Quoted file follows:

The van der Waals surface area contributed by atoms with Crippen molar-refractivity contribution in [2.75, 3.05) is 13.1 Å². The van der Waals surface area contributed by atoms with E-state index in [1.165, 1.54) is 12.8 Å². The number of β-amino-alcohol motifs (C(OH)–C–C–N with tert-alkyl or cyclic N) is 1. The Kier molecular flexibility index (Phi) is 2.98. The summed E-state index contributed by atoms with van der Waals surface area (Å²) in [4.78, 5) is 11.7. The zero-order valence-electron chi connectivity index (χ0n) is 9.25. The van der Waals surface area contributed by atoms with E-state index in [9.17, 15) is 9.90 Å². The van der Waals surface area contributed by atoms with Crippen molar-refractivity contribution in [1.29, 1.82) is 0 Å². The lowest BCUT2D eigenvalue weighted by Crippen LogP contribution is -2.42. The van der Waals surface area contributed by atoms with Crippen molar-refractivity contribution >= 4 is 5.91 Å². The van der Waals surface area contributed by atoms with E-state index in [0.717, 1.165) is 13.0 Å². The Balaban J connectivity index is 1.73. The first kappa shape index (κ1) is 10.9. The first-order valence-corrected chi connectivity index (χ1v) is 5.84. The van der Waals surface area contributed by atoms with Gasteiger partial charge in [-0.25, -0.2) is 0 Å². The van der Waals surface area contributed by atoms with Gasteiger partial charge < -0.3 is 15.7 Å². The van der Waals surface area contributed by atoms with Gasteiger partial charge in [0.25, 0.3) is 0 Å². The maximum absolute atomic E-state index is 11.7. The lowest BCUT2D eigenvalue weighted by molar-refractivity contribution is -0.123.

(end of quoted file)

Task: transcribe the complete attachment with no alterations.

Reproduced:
The van der Waals surface area contributed by atoms with Crippen molar-refractivity contribution in [2.75, 3.05) is 13.1 Å². The van der Waals surface area contributed by atoms with E-state index in [1.165, 1.54) is 12.8 Å². The number of β-amino-alcohol motifs (C(OH)–C–C–N with tert-alkyl or cyclic N) is 1. The Kier molecular flexibility index (Phi) is 2.98. The summed E-state index contributed by atoms with van der Waals surface area (Å²) in [4.78, 5) is 11.7. The zero-order valence-electron chi connectivity index (χ0n) is 9.25. The van der Waals surface area contributed by atoms with E-state index in [9.17, 15) is 9.90 Å². The van der Waals surface area contributed by atoms with Crippen molar-refractivity contribution in [1.29, 1.82) is 0 Å². The lowest BCUT2D eigenvalue weighted by Crippen LogP contribution is -2.42. The van der Waals surface area contributed by atoms with Crippen molar-refractivity contribution >= 4 is 5.91 Å². The van der Waals surface area contributed by atoms with E-state index in [0.717, 1.165) is 13.0 Å². The Balaban J connectivity index is 1.73. The first kappa shape index (κ1) is 10.9. The first-order valence-corrected chi connectivity index (χ1v) is 5.84. The van der Waals surface area contributed by atoms with Gasteiger partial charge in [-0.25, -0.2) is 0 Å². The van der Waals surface area contributed by atoms with Gasteiger partial charge < -0.3 is 15.7 Å². The van der Waals surface area contributed by atoms with Gasteiger partial charge in [0.25, 0.3) is 0 Å². The maximum absolute atomic E-state index is 11.7. The lowest BCUT2D eigenvalue weighted by molar-refractivity contribution is -0.123.